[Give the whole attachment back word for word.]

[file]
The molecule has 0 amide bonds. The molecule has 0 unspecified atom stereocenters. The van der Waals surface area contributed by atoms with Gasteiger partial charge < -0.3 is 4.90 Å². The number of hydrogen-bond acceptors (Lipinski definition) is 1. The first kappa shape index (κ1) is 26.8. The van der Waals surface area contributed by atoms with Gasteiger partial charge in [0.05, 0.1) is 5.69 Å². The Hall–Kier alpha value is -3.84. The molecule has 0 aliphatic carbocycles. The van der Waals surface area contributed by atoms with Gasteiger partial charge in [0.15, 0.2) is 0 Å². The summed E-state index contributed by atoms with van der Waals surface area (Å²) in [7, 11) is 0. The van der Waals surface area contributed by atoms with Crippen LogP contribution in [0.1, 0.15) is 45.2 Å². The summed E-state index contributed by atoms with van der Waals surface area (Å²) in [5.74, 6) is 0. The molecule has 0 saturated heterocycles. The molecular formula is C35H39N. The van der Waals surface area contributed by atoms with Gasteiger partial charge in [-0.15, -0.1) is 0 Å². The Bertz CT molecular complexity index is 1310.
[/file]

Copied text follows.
The molecule has 0 amide bonds. The molecule has 0 unspecified atom stereocenters. The van der Waals surface area contributed by atoms with Gasteiger partial charge < -0.3 is 4.90 Å². The number of hydrogen-bond acceptors (Lipinski definition) is 1. The first kappa shape index (κ1) is 26.8. The van der Waals surface area contributed by atoms with Gasteiger partial charge in [0.05, 0.1) is 5.69 Å². The Hall–Kier alpha value is -3.84. The molecule has 0 aliphatic carbocycles. The van der Waals surface area contributed by atoms with Gasteiger partial charge in [0.15, 0.2) is 0 Å². The summed E-state index contributed by atoms with van der Waals surface area (Å²) in [7, 11) is 0. The van der Waals surface area contributed by atoms with Crippen LogP contribution in [0.1, 0.15) is 45.2 Å². The summed E-state index contributed by atoms with van der Waals surface area (Å²) in [5.74, 6) is 0. The molecule has 0 saturated heterocycles. The molecular formula is C35H39N. The van der Waals surface area contributed by atoms with Gasteiger partial charge in [-0.15, -0.1) is 0 Å². The Bertz CT molecular complexity index is 1310.